The Origins of learning English

Growing up bilingual is part of who I am, and very fortunate to have this privilege.  As I remember, English was my second language, not my first, however, now I consider English my native language.   English as a Second Language (E.S.L) was required for me through my elementary and all of middle school.  I remember the programs and the exercises, my classes were 45 minutes long, and by the end I felt like I could not stop working on my exercises it was addictive and challenging.  I tested out of E.S.L in eighth grade after taking a very detailed exam and never had the class during my years in high school.  E.S.L helped me be a proficient English speaker, writer, reader and communicator.  A program that continues to be offered by public schools to students who speak English as their second language.

The origins of my writing, reading, and speaking all began when my parents enrolled me in kindergarten.   I remember learning English and being able to communicate with my teachers fluently at my age without any sort of complications or misunderstanding.  Coming home to my parents and communicating with them in Spanish, telling them all about my experiences of that specific day. My mother, would ask me things such as “how was class, what did you learn, what did you have for lunch, how many stars until you reach your goal?” Responding to her without any struggle, no hesitation or pause to think over my words.  I was bilingual and I did not know it.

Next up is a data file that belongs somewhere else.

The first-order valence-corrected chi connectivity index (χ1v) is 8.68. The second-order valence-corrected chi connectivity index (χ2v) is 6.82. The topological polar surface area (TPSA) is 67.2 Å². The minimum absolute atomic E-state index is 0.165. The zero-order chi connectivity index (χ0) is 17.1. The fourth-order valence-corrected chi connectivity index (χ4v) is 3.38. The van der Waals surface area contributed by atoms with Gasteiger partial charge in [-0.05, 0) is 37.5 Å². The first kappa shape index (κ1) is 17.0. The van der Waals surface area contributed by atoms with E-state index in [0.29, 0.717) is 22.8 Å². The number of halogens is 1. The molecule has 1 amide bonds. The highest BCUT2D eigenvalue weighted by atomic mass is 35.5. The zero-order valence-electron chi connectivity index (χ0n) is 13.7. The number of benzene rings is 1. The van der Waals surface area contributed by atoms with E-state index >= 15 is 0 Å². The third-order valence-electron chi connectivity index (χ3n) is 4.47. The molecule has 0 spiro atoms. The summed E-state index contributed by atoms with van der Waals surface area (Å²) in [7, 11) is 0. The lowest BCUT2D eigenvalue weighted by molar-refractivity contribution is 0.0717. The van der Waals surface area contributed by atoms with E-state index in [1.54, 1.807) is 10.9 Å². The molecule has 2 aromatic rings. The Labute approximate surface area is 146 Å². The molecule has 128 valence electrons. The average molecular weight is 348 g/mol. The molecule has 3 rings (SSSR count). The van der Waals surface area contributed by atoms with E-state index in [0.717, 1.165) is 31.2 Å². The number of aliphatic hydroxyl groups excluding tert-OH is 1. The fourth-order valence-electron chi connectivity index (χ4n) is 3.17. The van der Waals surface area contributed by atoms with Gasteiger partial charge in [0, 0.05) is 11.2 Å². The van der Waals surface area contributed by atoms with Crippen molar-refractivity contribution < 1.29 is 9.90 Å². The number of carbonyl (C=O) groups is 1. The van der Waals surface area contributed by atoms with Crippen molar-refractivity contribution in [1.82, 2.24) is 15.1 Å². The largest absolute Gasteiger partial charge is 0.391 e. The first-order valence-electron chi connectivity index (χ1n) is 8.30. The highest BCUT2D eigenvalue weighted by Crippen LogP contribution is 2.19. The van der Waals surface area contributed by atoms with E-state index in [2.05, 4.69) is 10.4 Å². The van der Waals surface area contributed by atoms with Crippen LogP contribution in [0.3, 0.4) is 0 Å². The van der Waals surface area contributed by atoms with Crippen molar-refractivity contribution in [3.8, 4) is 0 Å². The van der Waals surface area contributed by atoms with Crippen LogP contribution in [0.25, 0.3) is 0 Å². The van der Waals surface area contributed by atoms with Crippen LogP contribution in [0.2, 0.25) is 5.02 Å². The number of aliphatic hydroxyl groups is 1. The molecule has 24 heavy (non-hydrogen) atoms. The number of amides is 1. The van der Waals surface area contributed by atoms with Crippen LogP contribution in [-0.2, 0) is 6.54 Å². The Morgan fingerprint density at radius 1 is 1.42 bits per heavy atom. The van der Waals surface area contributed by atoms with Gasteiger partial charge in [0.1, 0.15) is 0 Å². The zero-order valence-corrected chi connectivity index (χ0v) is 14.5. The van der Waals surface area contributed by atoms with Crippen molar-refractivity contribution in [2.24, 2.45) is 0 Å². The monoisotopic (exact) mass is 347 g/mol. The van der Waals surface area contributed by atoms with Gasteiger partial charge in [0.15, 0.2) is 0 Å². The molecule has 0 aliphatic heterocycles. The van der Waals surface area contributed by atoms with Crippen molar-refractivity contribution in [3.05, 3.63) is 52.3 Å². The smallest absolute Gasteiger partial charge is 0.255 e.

In retrospect, I remember only ever speaking English, however, I know that was not true.  My parents were not native English speakers. They needed to build their level of confidence and they began to learn the language much later on as I was older.  My only recollection of learning English as a kid was showing up to class, speaking to the teachers and chatting with my classmates.  Speaking, writing, and reading in English was painless, there is a way I envision the injection of the English language in to my brain, a member from faculty giving me a vaccination, more than likely the school nurse, but in reality it was a vaccine that contained a very highly developed microorganism technology called English Language Coding. 

Growing up Bilingual was a challenge.  The expectation to know both languages fluently as a teenager made me nervous at times. Thinking I would not translate the correct word from one language to another.  Being forced to translate from Spanish to English and vice-versa, made me realize how much harder I need to work to learn both languages.  English has been easier for me over the years, speaking and writing have become less complex.